• Ability to assume leadership in a patient centered program, and the ability to establish effective communication with patients, families, visitors and members of the interdisciplinary team.
  • Work schedule will be such that must be able and willing to rotate tours of duty and or work permanent evening or night tour.
  • Minimum of 2 years of recent, full time clinical experience as a RN in Emergency Department or Intensive Care Unit (ICU) and Certification in Emergency Nursing is strongly preferred.

Visit our Qualification Standards page for detailed information for each pay grade in this job series. Click on the appropriate occupational title under the GS-0600 family.

ICU Nurse

Julia B. Houser, RN,specialty is medical surgery and ICU at the Martinsburg VA Medical Center.

 

Julie Houser, RN

Julie Houser, RN

Q&A With Julie B. Houser

Why did you become a Registered Nurse?

I wanted to become a nurse after watching my grandmother battle lung cancer, which spread to the brain. I was so amazed and impressed with how the nursing staff took care of my grandmother and our family.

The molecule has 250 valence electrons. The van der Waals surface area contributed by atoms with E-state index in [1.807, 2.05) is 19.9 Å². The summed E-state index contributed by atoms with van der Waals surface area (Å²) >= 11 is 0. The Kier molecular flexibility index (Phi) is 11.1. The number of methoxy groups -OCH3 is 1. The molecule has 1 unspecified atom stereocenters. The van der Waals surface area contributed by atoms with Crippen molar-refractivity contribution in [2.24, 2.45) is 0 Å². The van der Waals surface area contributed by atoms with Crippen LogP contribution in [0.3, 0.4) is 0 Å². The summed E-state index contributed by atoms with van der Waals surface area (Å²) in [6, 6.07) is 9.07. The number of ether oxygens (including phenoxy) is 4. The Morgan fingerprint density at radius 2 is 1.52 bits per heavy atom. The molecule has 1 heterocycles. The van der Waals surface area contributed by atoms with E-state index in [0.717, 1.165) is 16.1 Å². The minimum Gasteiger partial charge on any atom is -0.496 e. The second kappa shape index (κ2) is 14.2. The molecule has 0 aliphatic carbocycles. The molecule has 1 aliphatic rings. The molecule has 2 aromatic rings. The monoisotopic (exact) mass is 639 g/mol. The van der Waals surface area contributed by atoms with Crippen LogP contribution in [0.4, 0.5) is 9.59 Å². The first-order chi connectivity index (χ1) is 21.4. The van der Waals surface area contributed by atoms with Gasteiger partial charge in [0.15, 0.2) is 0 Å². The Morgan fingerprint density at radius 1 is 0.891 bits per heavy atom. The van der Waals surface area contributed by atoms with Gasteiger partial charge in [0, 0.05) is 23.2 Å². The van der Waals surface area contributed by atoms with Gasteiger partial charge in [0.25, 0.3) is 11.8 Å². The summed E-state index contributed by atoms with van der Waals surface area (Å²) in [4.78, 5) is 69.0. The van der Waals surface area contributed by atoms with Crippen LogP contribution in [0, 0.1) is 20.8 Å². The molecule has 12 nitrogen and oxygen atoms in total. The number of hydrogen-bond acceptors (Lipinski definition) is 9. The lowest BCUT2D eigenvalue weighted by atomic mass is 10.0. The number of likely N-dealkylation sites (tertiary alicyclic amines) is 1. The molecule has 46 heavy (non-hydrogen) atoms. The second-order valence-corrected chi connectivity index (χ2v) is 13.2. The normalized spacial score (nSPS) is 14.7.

What is the most rewarding part of your job as a Registered Nurse?

The most rewarding part of the job is getting the patient back to their baseline      and getting them home with their loved ones.

What is the most demanding part of being a Registered Nurse?

The most demanding part of the job is the lives we cannot save. The patients and their families become your second family and you really feel their loss and pain.

Would you recommend Registered Nurse as a good career path?    

I would definitely recommend a career in nursing to someone who has      compassion and wants to make a difference in so many Veterans’ lives. It is     truly an amazing and rewarding career choice.

Registered Nurse (Intensive Care Unit) Requirements

  • U.S. citizenship is required.
  • Full-unrestricted Licensure, Certification, or Registration is required.
  • Experience in various areas of emergency care.
  • The RN is accountable to function as a primary care nurse providing complete nursing care to 1-3 patients each shift while also maintaining a global perspective in order to prioritize work and assist other team members as needed.
  • Patients may need advanced life support including mechanical ventilation and/or Continuous Renal Reperfusion Therapy (CRRT).
  • Additional assignments include assisting with in-services and staff development.
  • Additional duties include maintaining competencies to cross-train as a staff nurse in the Emergency Department, Surgical Post Anesthesia Care Unit, and on the Med/Surg/Psych ward.